The Olympic torch relay and 3G Bonding
The Olympic torch relay ran for 12 hours a day and lasted 70 days, BBC engineer Andy Reed was tasked with finding a way to broadcast the event live
BBC engineer Andy Reed has first-hand experience of meeting high expectations on a shoestring budget, but his greatest challenge came when he was tasked with finding a way to broadcast the Olympic torch relay live. The relay across the UK ran for 12 hours a day and lasted 70 days, so covering it required an innovative method to keep up with a constantly moving event.
Standard techniques like radio cameras were too limited in their range of movement, and other options such as radio links in helicopters - as used in the Tour de France - were way out of the budget for the project.
So 3G bonding was born. This involves taking a number of SIM cards and plugging them into a self-contained broadcasting unit. The sum of the multiple 3G connections creates enough bandwidth to send high quality video from location back to the studio. Andy and his team found that ten was generally the most effective quantity of SIM cards.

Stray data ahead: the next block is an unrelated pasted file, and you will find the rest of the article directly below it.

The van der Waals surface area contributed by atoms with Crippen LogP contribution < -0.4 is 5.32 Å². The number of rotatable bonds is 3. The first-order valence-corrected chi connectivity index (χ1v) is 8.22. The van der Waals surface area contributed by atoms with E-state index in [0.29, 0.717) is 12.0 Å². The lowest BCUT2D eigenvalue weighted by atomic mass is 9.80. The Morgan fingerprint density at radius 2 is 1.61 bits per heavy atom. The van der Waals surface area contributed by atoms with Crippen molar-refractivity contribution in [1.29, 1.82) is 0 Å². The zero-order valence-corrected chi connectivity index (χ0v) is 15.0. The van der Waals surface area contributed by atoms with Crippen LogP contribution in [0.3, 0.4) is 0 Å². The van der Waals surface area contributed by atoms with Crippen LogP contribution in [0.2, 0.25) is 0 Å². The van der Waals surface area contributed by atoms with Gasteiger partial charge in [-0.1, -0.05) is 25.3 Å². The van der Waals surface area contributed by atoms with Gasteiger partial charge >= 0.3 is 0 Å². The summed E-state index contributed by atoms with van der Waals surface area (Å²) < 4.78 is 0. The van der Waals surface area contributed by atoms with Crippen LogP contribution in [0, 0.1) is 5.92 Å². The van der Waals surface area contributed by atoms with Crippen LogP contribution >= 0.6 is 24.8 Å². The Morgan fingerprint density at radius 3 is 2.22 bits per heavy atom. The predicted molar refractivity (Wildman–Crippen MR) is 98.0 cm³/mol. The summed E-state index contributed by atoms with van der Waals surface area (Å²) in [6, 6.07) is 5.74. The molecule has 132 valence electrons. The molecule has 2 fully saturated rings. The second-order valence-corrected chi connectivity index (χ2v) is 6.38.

As the Olympic ‘torch cam’ was constantly on the move, the 3G signal was inevitably going to drop out at some point. The solution was to add a delay - or buffer - both at the torch cam van and back at Television Centre. On a similar note, Andy advises broadcasters using 3G bonding to send their pictures back to base at least 10 or 15 minutes before they will be needed, in order to have a margin for any troubleshooting needed.
With 3G bonding technology, broadcasters have to bear in mind that they will be sharing networks with the general public, and at a crowded event could be competing with thousands of people for 3G. As well as negotiating with networks to get the best tariff and service available. Andy also advocates using several SIMs on different networks as insurance against one network failing.